The vast majority of people don’t understand compound interest, a point not lost on the legendary physicist Albert Einstein.
Privy to the forces that govern our physical existence, Einstein’s theories continue to be proven decades after this death. Yet even he marveled at this simple financial concept.
Einstein is reputed to have said: “Compound interest is the eighth wonder of the world. He who understands it, earns it…he who doesn’t…pays it.”
So what force did Einstein miss? The power of paying yourself first.
First let’s talk compounding. We are all familiar with linear figures, such as a paycheck. Unless you get a raise your pay is going to be the same amount, week in and week out.
Invested money, however, grows geometrically. Over a decade your money doesn’t double from $100 to $200 by adding $10 each year. A growing base earning a market rate of return means your $100 instead becomes $350.
Add 10 more years and you’re up to $850. Scale that up to $1,000 or $100,000 and pretty soon you’re talking about real money.
That’s compounding growth and it’s truly powerful. Warren Buffett, the iconic long-term investor, is worth tens of billions of dollars today, in his 80s.
Yet he was merely a multi-millionaire for many years before that. As Buffett himself puts it, “My wealth has come from a combination of living in America, some lucky genes, and compound interest.”
So how powerful is paying yourself first? Extremely powerful, because it eliminates human frailty. Compound interest may be the eighth wonder of the world. “Out of sight, out of mind” automated saving is probably the ninth.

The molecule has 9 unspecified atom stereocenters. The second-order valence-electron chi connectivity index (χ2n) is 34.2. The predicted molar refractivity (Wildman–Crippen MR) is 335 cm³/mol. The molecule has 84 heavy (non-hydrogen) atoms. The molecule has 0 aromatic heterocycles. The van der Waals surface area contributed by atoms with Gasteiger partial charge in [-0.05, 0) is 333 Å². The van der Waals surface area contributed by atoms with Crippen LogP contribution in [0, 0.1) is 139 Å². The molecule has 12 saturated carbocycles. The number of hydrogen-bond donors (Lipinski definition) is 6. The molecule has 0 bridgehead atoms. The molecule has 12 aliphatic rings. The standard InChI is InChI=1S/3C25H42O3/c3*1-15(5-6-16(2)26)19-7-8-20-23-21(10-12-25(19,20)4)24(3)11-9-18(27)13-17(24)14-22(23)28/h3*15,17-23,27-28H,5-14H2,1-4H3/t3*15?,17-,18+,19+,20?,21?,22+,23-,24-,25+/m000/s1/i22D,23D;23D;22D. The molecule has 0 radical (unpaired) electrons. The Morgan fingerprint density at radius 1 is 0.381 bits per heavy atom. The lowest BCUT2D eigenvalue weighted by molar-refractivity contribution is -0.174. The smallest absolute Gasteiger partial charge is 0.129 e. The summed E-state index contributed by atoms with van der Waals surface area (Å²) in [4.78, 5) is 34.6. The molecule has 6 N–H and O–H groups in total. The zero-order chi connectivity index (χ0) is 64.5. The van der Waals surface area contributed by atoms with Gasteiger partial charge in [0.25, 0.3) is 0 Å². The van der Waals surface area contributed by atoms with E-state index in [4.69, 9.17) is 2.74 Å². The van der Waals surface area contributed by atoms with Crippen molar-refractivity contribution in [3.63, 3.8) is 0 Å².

Too many people try to save in a way that’s exactly backward. They spend first and then attempt to save up toward the end of the year.
The far more powerful way to save and invest is to set aside a percentage of your income every pay period — be it 10%, 15% or more — and to invest it automatically.
Most of the folks who are “401(k) millionaires” today got there not by betting it all on some hot tech stock or getting lucky with an IPO. Rather, they socked away a reasonable percentage of their pay into a broad array of stocks and keep doing it for decades.
If you have a 401(k) plan at work, this is an easy move. Just tell your human resources department how much to deduct from each check. Then pick an appropriate index fund.
Your income tax bill should go down immediately. Your company probably offers a nice matching amount, too. Saving even more money to invest might not cost you a dime extra.
If you don’t have a 401(k), ask your payroll department to issue two paychecks, one to your bank to pay bills and one sent directly to your IRA. Make it automatic deposit so you don’t get a chance to change your mind and spend it. And don’t forget to invest it!
Saving and investing is hardly advanced physics, but Einstein would have appreciated the beautiful simplicity of automated saving and investing.
As he famously said: “Everything should be made as simple as possible, but not simpler.”